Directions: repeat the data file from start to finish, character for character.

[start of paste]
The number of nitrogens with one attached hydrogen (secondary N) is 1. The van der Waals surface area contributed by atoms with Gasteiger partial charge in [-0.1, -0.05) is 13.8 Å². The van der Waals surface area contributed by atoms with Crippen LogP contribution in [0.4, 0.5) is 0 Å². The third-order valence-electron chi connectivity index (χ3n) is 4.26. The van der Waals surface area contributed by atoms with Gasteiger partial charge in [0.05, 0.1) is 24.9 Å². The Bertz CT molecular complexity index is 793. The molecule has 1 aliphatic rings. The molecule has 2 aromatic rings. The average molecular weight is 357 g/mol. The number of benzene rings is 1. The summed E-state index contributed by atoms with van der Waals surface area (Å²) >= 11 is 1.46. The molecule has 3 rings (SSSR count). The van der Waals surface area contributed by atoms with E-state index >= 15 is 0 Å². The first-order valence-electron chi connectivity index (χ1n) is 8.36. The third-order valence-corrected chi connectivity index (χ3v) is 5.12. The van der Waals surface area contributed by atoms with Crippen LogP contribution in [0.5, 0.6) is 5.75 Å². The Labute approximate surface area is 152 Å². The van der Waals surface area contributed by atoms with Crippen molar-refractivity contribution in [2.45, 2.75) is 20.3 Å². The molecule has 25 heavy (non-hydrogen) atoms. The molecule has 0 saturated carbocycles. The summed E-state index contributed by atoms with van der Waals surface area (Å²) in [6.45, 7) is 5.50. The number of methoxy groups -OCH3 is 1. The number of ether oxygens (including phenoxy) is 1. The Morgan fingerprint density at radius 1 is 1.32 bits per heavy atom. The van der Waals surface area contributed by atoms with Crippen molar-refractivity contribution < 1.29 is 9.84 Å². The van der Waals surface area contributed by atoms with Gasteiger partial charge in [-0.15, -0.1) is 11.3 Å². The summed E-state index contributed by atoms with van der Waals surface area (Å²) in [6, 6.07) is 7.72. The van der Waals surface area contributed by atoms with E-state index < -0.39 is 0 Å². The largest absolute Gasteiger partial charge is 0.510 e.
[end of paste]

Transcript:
The number of nitrogens with one attached hydrogen (secondary N) is 1. The van der Waals surface area contributed by atoms with Gasteiger partial charge in [-0.1, -0.05) is 13.8 Å². The van der Waals surface area contributed by atoms with Crippen LogP contribution in [0.4, 0.5) is 0 Å². The third-order valence-electron chi connectivity index (χ3n) is 4.26. The van der Waals surface area contributed by atoms with Gasteiger partial charge in [0.05, 0.1) is 24.9 Å². The Bertz CT molecular complexity index is 793. The molecule has 1 aliphatic rings. The molecule has 2 aromatic rings. The average molecular weight is 357 g/mol. The number of benzene rings is 1. The summed E-state index contributed by atoms with van der Waals surface area (Å²) >= 11 is 1.46. The molecule has 3 rings (SSSR count). The van der Waals surface area contributed by atoms with E-state index >= 15 is 0 Å². The first-order valence-electron chi connectivity index (χ1n) is 8.36. The third-order valence-corrected chi connectivity index (χ3v) is 5.12. The van der Waals surface area contributed by atoms with Crippen LogP contribution in [0.5, 0.6) is 5.75 Å². The Labute approximate surface area is 152 Å². The van der Waals surface area contributed by atoms with Crippen molar-refractivity contribution in [2.45, 2.75) is 20.3 Å². The molecule has 25 heavy (non-hydrogen) atoms. The molecule has 0 saturated carbocycles. The summed E-state index contributed by atoms with van der Waals surface area (Å²) in [6.45, 7) is 5.50. The number of methoxy groups -OCH3 is 1. The number of ether oxygens (including phenoxy) is 1. The Morgan fingerprint density at radius 1 is 1.32 bits per heavy atom. The van der Waals surface area contributed by atoms with Crippen molar-refractivity contribution < 1.29 is 9.84 Å². The van der Waals surface area contributed by atoms with Gasteiger partial charge in [-0.15, -0.1) is 11.3 Å². The summed E-state index contributed by atoms with van der Waals surface area (Å²) in [6, 6.07) is 7.72. The van der Waals surface area contributed by atoms with E-state index < -0.39 is 0 Å². The largest absolute Gasteiger partial charge is 0.510 e.